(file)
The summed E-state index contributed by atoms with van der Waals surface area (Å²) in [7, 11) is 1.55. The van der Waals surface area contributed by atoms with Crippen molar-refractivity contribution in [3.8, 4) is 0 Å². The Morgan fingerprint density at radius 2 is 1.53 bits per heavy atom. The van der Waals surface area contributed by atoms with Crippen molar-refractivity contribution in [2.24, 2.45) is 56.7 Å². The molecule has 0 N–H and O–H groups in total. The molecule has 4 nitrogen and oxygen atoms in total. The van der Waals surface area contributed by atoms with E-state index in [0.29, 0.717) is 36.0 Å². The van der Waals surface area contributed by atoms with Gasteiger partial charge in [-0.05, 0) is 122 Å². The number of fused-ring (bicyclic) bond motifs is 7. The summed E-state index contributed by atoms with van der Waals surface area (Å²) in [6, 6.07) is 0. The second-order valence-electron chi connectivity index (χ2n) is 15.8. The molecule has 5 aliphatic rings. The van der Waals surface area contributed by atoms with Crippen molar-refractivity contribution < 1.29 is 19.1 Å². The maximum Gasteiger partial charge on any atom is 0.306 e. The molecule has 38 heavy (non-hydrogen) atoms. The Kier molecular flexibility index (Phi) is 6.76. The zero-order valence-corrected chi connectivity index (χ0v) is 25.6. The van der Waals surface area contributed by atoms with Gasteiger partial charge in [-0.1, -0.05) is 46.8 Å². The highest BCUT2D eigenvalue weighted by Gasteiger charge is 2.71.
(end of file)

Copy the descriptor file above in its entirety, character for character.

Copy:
The summed E-state index contributed by atoms with van der Waals surface area (Å²) in [7, 11) is 1.55. The van der Waals surface area contributed by atoms with Crippen molar-refractivity contribution in [3.8, 4) is 0 Å². The Morgan fingerprint density at radius 2 is 1.53 bits per heavy atom. The van der Waals surface area contributed by atoms with Crippen molar-refractivity contribution in [2.24, 2.45) is 56.7 Å². The molecule has 0 N–H and O–H groups in total. The molecule has 4 nitrogen and oxygen atoms in total. The van der Waals surface area contributed by atoms with E-state index in [0.29, 0.717) is 36.0 Å². The van der Waals surface area contributed by atoms with Gasteiger partial charge in [-0.05, 0) is 122 Å². The number of fused-ring (bicyclic) bond motifs is 7. The summed E-state index contributed by atoms with van der Waals surface area (Å²) in [6, 6.07) is 0. The second-order valence-electron chi connectivity index (χ2n) is 15.8. The molecule has 5 aliphatic rings. The van der Waals surface area contributed by atoms with Crippen molar-refractivity contribution < 1.29 is 19.1 Å². The maximum Gasteiger partial charge on any atom is 0.306 e. The molecule has 38 heavy (non-hydrogen) atoms. The Kier molecular flexibility index (Phi) is 6.76. The zero-order valence-corrected chi connectivity index (χ0v) is 25.6. The van der Waals surface area contributed by atoms with Gasteiger partial charge in [-0.1, -0.05) is 46.8 Å². The highest BCUT2D eigenvalue weighted by Gasteiger charge is 2.71.